It’s too early to ask your GP practice about COVID boosters and flu jabs

Plans are being finalised to offer the flu vaccine from September followed by COVID boosters from October.

In the meantime people are asked not to contact their GP practice for an appointment – they will contact you if they are offering the service.   

With Suffolk and north east Essex having one of the highest overall take-up rates of COVID vaccinations in the country it is anticipated there will be keen demand, which will help protect people’s health over the colder winter months when the virus is most prevalent.

Subject to vaccine availability, following the success of last year’s offer of administering the COVID booster and flu jab with two separate vaccinations at the same appointment, the local health system in Suffolk and north east Essex is aiming to replicate the scheme this year to those who are eligible.  Both vaccines will also be available separately and will be offered by a variety of providers (inc. GPs, community pharmacy and hospitals).  A mix of booked appointments and no-appointment walk-in clinics will be available across the area to make accessing these valuable health protections as easy as possible. 

There is a dedicated local vaccination website at which will have all the information people need to access a COVID booster, including eligibility requirements and walk-in clinic locations, when the information becomes available.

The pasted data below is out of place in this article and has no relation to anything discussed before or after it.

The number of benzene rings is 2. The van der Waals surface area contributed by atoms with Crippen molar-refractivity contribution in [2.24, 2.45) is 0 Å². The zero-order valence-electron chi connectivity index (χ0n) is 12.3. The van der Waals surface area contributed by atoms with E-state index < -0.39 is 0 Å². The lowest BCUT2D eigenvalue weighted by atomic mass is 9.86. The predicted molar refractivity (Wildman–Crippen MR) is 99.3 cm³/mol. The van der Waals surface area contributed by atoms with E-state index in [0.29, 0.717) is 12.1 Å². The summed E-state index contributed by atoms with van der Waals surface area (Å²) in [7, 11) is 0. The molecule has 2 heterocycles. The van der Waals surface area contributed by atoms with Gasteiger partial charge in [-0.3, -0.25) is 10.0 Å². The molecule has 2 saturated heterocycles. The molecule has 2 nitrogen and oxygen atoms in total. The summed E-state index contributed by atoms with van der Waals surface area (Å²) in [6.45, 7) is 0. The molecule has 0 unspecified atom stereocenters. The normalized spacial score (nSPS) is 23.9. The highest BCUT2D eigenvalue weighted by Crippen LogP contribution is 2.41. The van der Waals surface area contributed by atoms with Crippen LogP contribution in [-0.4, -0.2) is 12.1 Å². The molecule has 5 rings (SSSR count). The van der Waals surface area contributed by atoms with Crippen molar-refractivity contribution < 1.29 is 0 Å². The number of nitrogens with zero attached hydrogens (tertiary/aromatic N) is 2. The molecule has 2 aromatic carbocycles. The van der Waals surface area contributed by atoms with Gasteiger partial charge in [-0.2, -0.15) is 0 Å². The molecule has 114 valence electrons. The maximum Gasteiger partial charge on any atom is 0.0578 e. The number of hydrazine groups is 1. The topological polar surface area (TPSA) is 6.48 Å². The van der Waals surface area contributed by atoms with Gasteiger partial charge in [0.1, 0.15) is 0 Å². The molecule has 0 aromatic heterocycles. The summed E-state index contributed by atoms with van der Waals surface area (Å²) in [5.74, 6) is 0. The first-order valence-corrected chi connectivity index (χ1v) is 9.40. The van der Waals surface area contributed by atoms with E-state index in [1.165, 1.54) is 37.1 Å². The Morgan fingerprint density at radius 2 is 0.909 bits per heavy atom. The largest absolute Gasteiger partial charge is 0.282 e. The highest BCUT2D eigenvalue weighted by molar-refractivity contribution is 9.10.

Elizabeth Moloney, who is leading on the vaccination rollout for the NHS Suffolk and North East Essex Integrated Care Board, said: “With the news of a new COVID variant spreading worldwide we all need to be mindful that the virus is still prevalent and that we cannot yet lessen or ease up on staying as protected as possible.

“Getting vaccinated is the best possible action against COVD and flu.

“The cold winter months will undoubtedly see an increase in COVID cases, as well as flu, which although a different virus, can too have a hugely detrimental effect on health, such as inner ear infections in children, inflammation of the heart and pneumonia, and being potentially harmful to a pregnant women and unborn babies.

“While we plan the vaccination programme over the coming weeks we urge people to remain patient and wait to hear further updates.

“Those eligible for either one or both of the vaccinations will be contacted and we’ll be promoting clinic availability far and wide to ensure the vaccine is accessible to all.”


The Joint Committee on Vaccination and Immunisation (JCVI), which advises the government on COVID vaccination has listed the following groups as being eligible for a COVID booster:

  • Residents in a care home for older adults
  • All adults aged 65 years and over
  • Persons aged 6 months to 64 years in a clinical risk group
  • Frontline health and social care workers
  • Persons aged 12 to 64 years who are household contacts of people with immunosuppression
  • Persons aged 16 to 64 years who are carers and staff working in care homes for older adults.

And for a flu vaccination:

  • those aged 65 years and over
  • those aged 6 months to under 65 years in clinical risk groups
  • pregnant women
  • all children aged 2 or 3 years on 31 August 2023
  • primary school aged children (from Reception to Year 6)
  • those in long-stay residential care homes
  • carers in receipt of carer’s allowance, or those who are the main carer of an elderly or disabled person
  • close contacts of immunocompromised individuals
  • frontline workers in a social care setting